What to know about camera batteries for maximum performance
During the first few generations of digital cameras, you couldn't help but pay a lot of attention to batteries. Early-model cameras were notoriously power-hungry, burning through a full charge in minutes, not hours. It was left to the battery manufacturers to develop longer-lasting, faster-charging power sources that could keep shooting for a reasonable period of time.
Cameras have come a long way in reducing their power consumption, but development of battery technology has continued to push ahead. The common battery chemistries of a few years ago—nickel cadmium (NiCd) rechargeable and conventional alkaline cells-are still around, but they're no longer the first choice for digital camera applications. Today, lithium-ion (Li-Ion) and nickel metal hydride (NiMH) are the typical rechargeable formulations, while oxy nickel hydroxide (Oxyride) and lithium dominate the disposable category.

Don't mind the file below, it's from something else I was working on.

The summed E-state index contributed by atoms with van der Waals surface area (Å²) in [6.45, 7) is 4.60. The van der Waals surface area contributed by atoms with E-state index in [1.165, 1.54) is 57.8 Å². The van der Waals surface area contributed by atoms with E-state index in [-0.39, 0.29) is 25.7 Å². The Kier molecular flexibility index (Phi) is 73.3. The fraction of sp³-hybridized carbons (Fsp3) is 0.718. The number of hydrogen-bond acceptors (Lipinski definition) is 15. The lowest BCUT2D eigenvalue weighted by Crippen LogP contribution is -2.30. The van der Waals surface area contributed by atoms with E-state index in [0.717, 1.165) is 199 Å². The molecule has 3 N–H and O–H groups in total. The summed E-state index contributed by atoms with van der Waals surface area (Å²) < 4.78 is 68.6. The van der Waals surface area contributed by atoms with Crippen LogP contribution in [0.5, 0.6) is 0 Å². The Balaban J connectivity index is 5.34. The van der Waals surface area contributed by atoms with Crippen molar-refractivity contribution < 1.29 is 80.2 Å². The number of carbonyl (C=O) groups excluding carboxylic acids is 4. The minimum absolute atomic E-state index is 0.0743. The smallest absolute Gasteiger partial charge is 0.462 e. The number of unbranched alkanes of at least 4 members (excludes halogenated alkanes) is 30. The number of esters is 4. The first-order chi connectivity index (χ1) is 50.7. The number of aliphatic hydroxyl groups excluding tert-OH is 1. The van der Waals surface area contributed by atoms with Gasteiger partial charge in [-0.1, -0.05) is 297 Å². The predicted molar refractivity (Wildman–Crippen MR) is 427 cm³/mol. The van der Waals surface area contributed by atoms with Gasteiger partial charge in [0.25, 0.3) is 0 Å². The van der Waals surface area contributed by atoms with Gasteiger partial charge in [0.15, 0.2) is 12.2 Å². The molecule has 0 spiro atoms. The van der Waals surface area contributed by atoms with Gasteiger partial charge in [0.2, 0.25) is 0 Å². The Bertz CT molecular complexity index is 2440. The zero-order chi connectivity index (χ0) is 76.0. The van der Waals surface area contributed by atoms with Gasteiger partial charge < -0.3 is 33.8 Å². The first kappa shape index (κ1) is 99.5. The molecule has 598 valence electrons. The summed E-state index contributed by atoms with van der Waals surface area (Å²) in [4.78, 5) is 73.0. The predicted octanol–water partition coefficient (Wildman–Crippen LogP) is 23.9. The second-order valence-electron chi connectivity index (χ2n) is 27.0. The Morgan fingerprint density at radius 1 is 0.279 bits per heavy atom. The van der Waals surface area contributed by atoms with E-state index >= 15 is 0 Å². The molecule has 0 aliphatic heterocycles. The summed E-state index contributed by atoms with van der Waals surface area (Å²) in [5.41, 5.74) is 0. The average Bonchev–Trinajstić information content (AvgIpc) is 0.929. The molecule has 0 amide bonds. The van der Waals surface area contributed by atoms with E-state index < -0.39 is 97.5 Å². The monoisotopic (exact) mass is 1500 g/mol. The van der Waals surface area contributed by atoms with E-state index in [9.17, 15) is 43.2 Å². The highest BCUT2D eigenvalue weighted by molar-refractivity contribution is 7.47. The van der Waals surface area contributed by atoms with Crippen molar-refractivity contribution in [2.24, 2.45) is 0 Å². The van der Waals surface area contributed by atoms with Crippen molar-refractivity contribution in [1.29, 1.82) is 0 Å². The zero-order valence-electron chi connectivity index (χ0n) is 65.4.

The kind of battery your camera uses is generally predetermined; in most cases, you don't have many options. For example, if your camera uses a proprietary lithium-ion cell, your choices are limited. On the other hand, if your camera uses AA cells, you have lots of flexibility. Several of the best-selling compact camera models, as well as power grips for high-end D-SLRs, use AA cells—and for good reason. The batteries are inexpensive and are readily available almost everywhere in the world. Equally important, they have already been vetted—it's far more efficient for a manufacturer to adopt a known commodity than to do exhaustive testing of a new technology.
Cameras that use AA batteries always perform longer with rechargeable cells, but for many casual users, high-tech, disposable batteries are just plain convenient. Advanced chemistries used in the best single-use cells can deliver the power you need to shoot for extended periods, and you don't have to wait for a recharge.